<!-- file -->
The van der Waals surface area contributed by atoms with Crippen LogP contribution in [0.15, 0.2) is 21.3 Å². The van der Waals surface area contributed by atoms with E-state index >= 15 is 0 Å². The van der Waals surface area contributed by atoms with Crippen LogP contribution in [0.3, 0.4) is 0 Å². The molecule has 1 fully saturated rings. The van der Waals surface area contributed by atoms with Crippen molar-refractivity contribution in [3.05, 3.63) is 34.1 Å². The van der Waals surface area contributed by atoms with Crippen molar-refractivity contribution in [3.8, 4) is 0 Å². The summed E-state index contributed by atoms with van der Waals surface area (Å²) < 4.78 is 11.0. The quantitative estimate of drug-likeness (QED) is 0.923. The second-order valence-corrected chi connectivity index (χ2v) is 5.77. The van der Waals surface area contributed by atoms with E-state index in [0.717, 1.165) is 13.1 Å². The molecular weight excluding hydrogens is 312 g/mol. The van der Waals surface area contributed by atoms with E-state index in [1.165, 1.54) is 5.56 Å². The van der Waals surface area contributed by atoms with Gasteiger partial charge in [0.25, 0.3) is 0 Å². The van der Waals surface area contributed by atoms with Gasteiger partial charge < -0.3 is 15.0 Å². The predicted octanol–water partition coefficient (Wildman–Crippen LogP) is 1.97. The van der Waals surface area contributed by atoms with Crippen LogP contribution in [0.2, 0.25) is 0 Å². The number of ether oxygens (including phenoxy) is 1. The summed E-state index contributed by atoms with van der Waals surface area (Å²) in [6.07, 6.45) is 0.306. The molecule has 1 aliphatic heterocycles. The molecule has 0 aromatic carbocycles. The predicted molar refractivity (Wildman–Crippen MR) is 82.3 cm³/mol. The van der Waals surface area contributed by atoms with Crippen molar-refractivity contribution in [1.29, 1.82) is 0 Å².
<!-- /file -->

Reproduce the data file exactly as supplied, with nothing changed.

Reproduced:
The van der Waals surface area contributed by atoms with Crippen LogP contribution in [0.15, 0.2) is 21.3 Å². The van der Waals surface area contributed by atoms with E-state index >= 15 is 0 Å². The van der Waals surface area contributed by atoms with Crippen LogP contribution in [0.3, 0.4) is 0 Å². The molecule has 1 fully saturated rings. The van der Waals surface area contributed by atoms with Crippen molar-refractivity contribution in [3.05, 3.63) is 34.1 Å². The van der Waals surface area contributed by atoms with Crippen molar-refractivity contribution in [3.8, 4) is 0 Å². The summed E-state index contributed by atoms with van der Waals surface area (Å²) < 4.78 is 11.0. The quantitative estimate of drug-likeness (QED) is 0.923. The second-order valence-corrected chi connectivity index (χ2v) is 5.77. The van der Waals surface area contributed by atoms with E-state index in [0.717, 1.165) is 13.1 Å². The molecular weight excluding hydrogens is 312 g/mol. The van der Waals surface area contributed by atoms with E-state index in [1.165, 1.54) is 5.56 Å². The van der Waals surface area contributed by atoms with Gasteiger partial charge in [0.25, 0.3) is 0 Å². The van der Waals surface area contributed by atoms with Gasteiger partial charge < -0.3 is 15.0 Å². The predicted octanol–water partition coefficient (Wildman–Crippen LogP) is 1.97. The van der Waals surface area contributed by atoms with Crippen LogP contribution in [0.2, 0.25) is 0 Å². The number of ether oxygens (including phenoxy) is 1. The summed E-state index contributed by atoms with van der Waals surface area (Å²) in [6.07, 6.45) is 0.306. The molecule has 1 aliphatic heterocycles. The molecule has 0 aromatic carbocycles. The predicted molar refractivity (Wildman–Crippen MR) is 82.3 cm³/mol. The van der Waals surface area contributed by atoms with Crippen molar-refractivity contribution in [1.29, 1.82) is 0 Å².